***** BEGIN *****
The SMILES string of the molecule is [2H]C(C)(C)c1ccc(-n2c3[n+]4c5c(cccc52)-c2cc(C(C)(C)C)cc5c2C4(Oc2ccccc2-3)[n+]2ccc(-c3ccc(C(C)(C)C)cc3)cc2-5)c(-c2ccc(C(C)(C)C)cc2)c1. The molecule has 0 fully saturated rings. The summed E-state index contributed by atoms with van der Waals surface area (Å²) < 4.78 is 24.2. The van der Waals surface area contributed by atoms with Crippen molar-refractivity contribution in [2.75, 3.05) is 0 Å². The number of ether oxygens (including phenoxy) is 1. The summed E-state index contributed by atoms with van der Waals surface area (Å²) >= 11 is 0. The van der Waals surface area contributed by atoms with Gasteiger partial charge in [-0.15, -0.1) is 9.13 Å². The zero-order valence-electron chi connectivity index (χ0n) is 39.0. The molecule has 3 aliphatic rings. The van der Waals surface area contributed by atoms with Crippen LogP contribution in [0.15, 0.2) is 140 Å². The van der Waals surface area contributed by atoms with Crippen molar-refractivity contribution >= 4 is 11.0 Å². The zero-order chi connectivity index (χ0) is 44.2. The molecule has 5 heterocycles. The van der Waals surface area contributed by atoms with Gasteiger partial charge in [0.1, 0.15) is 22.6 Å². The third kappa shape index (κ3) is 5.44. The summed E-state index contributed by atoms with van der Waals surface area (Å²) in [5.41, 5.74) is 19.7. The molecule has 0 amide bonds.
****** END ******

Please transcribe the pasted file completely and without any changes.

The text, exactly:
The SMILES string of the molecule is [2H]C(C)(C)c1ccc(-n2c3[n+]4c5c(cccc52)-c2cc(C(C)(C)C)cc5c2C4(Oc2ccccc2-3)[n+]2ccc(-c3ccc(C(C)(C)C)cc3)cc2-5)c(-c2ccc(C(C)(C)C)cc2)c1. The molecule has 0 fully saturated rings. The summed E-state index contributed by atoms with van der Waals surface area (Å²) < 4.78 is 24.2. The van der Waals surface area contributed by atoms with Crippen molar-refractivity contribution in [2.75, 3.05) is 0 Å². The number of ether oxygens (including phenoxy) is 1. The summed E-state index contributed by atoms with van der Waals surface area (Å²) >= 11 is 0. The van der Waals surface area contributed by atoms with Gasteiger partial charge in [-0.15, -0.1) is 9.13 Å². The zero-order valence-electron chi connectivity index (χ0n) is 39.0. The molecule has 3 aliphatic rings. The van der Waals surface area contributed by atoms with Crippen LogP contribution in [0.15, 0.2) is 140 Å². The van der Waals surface area contributed by atoms with Crippen molar-refractivity contribution >= 4 is 11.0 Å². The zero-order chi connectivity index (χ0) is 44.2. The molecule has 5 heterocycles. The van der Waals surface area contributed by atoms with Gasteiger partial charge in [0.1, 0.15) is 22.6 Å². The third kappa shape index (κ3) is 5.44. The summed E-state index contributed by atoms with van der Waals surface area (Å²) in [5.41, 5.74) is 19.7. The molecule has 0 amide bonds.